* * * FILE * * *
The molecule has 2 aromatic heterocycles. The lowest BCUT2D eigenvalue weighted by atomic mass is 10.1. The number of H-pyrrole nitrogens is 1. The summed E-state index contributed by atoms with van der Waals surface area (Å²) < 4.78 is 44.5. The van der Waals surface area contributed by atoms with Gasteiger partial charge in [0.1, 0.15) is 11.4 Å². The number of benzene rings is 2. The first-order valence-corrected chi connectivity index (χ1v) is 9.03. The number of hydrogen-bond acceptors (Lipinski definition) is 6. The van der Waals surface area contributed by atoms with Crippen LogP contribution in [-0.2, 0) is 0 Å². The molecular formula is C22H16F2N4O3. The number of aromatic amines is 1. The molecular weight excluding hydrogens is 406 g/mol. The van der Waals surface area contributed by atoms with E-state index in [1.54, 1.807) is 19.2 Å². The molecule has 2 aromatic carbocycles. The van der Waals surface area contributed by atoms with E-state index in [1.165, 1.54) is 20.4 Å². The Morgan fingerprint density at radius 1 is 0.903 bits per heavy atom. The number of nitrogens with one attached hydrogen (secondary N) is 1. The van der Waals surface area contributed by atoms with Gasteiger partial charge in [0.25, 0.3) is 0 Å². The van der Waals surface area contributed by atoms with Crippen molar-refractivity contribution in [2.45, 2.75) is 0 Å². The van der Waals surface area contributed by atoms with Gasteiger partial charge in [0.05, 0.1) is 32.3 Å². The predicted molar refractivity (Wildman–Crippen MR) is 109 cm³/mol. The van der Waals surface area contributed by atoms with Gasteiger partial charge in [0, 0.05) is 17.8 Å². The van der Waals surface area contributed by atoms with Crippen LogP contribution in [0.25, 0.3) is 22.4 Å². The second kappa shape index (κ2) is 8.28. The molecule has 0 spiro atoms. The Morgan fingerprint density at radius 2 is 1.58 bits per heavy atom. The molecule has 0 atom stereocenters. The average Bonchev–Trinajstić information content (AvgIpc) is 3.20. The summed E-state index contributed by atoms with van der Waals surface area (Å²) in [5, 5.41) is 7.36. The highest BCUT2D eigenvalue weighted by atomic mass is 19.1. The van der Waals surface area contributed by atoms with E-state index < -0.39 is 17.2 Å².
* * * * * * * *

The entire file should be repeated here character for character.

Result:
The molecule has 2 aromatic heterocycles. The lowest BCUT2D eigenvalue weighted by atomic mass is 10.1. The number of H-pyrrole nitrogens is 1. The summed E-state index contributed by atoms with van der Waals surface area (Å²) < 4.78 is 44.5. The van der Waals surface area contributed by atoms with Gasteiger partial charge in [0.1, 0.15) is 11.4 Å². The number of benzene rings is 2. The first-order valence-corrected chi connectivity index (χ1v) is 9.03. The number of hydrogen-bond acceptors (Lipinski definition) is 6. The van der Waals surface area contributed by atoms with Crippen LogP contribution in [-0.2, 0) is 0 Å². The molecular formula is C22H16F2N4O3. The number of aromatic amines is 1. The molecular weight excluding hydrogens is 406 g/mol. The van der Waals surface area contributed by atoms with E-state index in [1.54, 1.807) is 19.2 Å². The molecule has 2 aromatic carbocycles. The van der Waals surface area contributed by atoms with E-state index in [1.165, 1.54) is 20.4 Å². The Morgan fingerprint density at radius 1 is 0.903 bits per heavy atom. The number of nitrogens with one attached hydrogen (secondary N) is 1. The van der Waals surface area contributed by atoms with Gasteiger partial charge in [0.25, 0.3) is 0 Å². The van der Waals surface area contributed by atoms with Crippen molar-refractivity contribution in [2.45, 2.75) is 0 Å². The van der Waals surface area contributed by atoms with Gasteiger partial charge in [0.05, 0.1) is 32.3 Å². The predicted molar refractivity (Wildman–Crippen MR) is 109 cm³/mol. The van der Waals surface area contributed by atoms with Gasteiger partial charge in [0, 0.05) is 17.8 Å². The van der Waals surface area contributed by atoms with Crippen LogP contribution in [0.25, 0.3) is 22.4 Å². The second kappa shape index (κ2) is 8.28. The molecule has 0 spiro atoms. The Morgan fingerprint density at radius 2 is 1.58 bits per heavy atom. The molecule has 0 atom stereocenters. The average Bonchev–Trinajstić information content (AvgIpc) is 3.20. The summed E-state index contributed by atoms with van der Waals surface area (Å²) in [5, 5.41) is 7.36. The highest BCUT2D eigenvalue weighted by atomic mass is 19.1. The van der Waals surface area contributed by atoms with E-state index < -0.39 is 17.2 Å².